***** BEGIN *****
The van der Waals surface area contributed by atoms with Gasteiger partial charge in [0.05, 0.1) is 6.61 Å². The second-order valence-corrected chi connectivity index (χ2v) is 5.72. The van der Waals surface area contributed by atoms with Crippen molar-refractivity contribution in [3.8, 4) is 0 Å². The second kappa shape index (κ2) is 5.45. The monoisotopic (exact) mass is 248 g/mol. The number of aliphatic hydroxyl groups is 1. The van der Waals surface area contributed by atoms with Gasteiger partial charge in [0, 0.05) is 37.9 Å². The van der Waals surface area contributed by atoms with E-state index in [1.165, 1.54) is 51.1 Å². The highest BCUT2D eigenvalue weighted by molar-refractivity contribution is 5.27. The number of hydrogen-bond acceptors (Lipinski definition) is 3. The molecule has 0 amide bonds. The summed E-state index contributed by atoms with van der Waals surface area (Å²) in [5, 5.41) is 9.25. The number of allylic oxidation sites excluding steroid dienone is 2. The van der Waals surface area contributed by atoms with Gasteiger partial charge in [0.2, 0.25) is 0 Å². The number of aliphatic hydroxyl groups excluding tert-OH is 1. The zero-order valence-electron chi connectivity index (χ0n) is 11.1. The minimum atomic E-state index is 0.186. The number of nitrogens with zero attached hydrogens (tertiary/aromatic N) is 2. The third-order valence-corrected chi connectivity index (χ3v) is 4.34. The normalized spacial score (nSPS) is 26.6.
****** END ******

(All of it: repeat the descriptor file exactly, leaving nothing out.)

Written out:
The van der Waals surface area contributed by atoms with Gasteiger partial charge in [0.05, 0.1) is 6.61 Å². The second-order valence-corrected chi connectivity index (χ2v) is 5.72. The van der Waals surface area contributed by atoms with Crippen molar-refractivity contribution in [3.8, 4) is 0 Å². The second kappa shape index (κ2) is 5.45. The monoisotopic (exact) mass is 248 g/mol. The number of aliphatic hydroxyl groups is 1. The van der Waals surface area contributed by atoms with Gasteiger partial charge in [0, 0.05) is 37.9 Å². The van der Waals surface area contributed by atoms with E-state index in [1.165, 1.54) is 51.1 Å². The highest BCUT2D eigenvalue weighted by molar-refractivity contribution is 5.27. The number of hydrogen-bond acceptors (Lipinski definition) is 3. The molecule has 0 amide bonds. The summed E-state index contributed by atoms with van der Waals surface area (Å²) in [5, 5.41) is 9.25. The number of allylic oxidation sites excluding steroid dienone is 2. The van der Waals surface area contributed by atoms with Gasteiger partial charge in [0.2, 0.25) is 0 Å². The number of aliphatic hydroxyl groups excluding tert-OH is 1. The zero-order valence-electron chi connectivity index (χ0n) is 11.1. The minimum atomic E-state index is 0.186. The number of nitrogens with zero attached hydrogens (tertiary/aromatic N) is 2. The third-order valence-corrected chi connectivity index (χ3v) is 4.34. The normalized spacial score (nSPS) is 26.6.